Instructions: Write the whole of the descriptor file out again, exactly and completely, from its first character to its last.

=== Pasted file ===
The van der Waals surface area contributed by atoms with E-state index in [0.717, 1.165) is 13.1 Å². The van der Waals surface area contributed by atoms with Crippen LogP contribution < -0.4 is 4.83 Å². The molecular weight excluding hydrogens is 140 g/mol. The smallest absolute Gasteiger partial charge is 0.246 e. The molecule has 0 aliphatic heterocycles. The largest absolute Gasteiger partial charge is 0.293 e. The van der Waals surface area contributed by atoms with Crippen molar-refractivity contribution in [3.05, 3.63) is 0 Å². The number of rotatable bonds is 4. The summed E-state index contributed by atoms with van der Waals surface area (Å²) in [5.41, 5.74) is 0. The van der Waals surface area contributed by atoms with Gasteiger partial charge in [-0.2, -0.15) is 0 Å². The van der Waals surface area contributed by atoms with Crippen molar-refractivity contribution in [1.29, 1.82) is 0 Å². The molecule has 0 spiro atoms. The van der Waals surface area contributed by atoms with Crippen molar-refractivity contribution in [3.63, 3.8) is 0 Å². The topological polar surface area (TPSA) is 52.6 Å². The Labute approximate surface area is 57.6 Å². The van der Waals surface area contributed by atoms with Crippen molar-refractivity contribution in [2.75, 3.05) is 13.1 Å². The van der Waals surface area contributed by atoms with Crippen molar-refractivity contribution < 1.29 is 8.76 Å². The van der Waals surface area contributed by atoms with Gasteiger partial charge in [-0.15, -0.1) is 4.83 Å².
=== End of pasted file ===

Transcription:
The van der Waals surface area contributed by atoms with E-state index in [0.717, 1.165) is 13.1 Å². The van der Waals surface area contributed by atoms with Crippen LogP contribution < -0.4 is 4.83 Å². The molecular weight excluding hydrogens is 140 g/mol. The smallest absolute Gasteiger partial charge is 0.246 e. The molecule has 0 aliphatic heterocycles. The largest absolute Gasteiger partial charge is 0.293 e. The van der Waals surface area contributed by atoms with Crippen molar-refractivity contribution in [3.05, 3.63) is 0 Å². The number of rotatable bonds is 4. The summed E-state index contributed by atoms with van der Waals surface area (Å²) in [5.41, 5.74) is 0. The van der Waals surface area contributed by atoms with Gasteiger partial charge in [-0.2, -0.15) is 0 Å². The van der Waals surface area contributed by atoms with Crippen molar-refractivity contribution in [1.29, 1.82) is 0 Å². The molecule has 0 spiro atoms. The van der Waals surface area contributed by atoms with Crippen molar-refractivity contribution in [3.63, 3.8) is 0 Å². The topological polar surface area (TPSA) is 52.6 Å². The Labute approximate surface area is 57.6 Å². The van der Waals surface area contributed by atoms with Crippen molar-refractivity contribution in [2.75, 3.05) is 13.1 Å². The van der Waals surface area contributed by atoms with Crippen molar-refractivity contribution < 1.29 is 8.76 Å². The van der Waals surface area contributed by atoms with Gasteiger partial charge in [-0.15, -0.1) is 4.83 Å².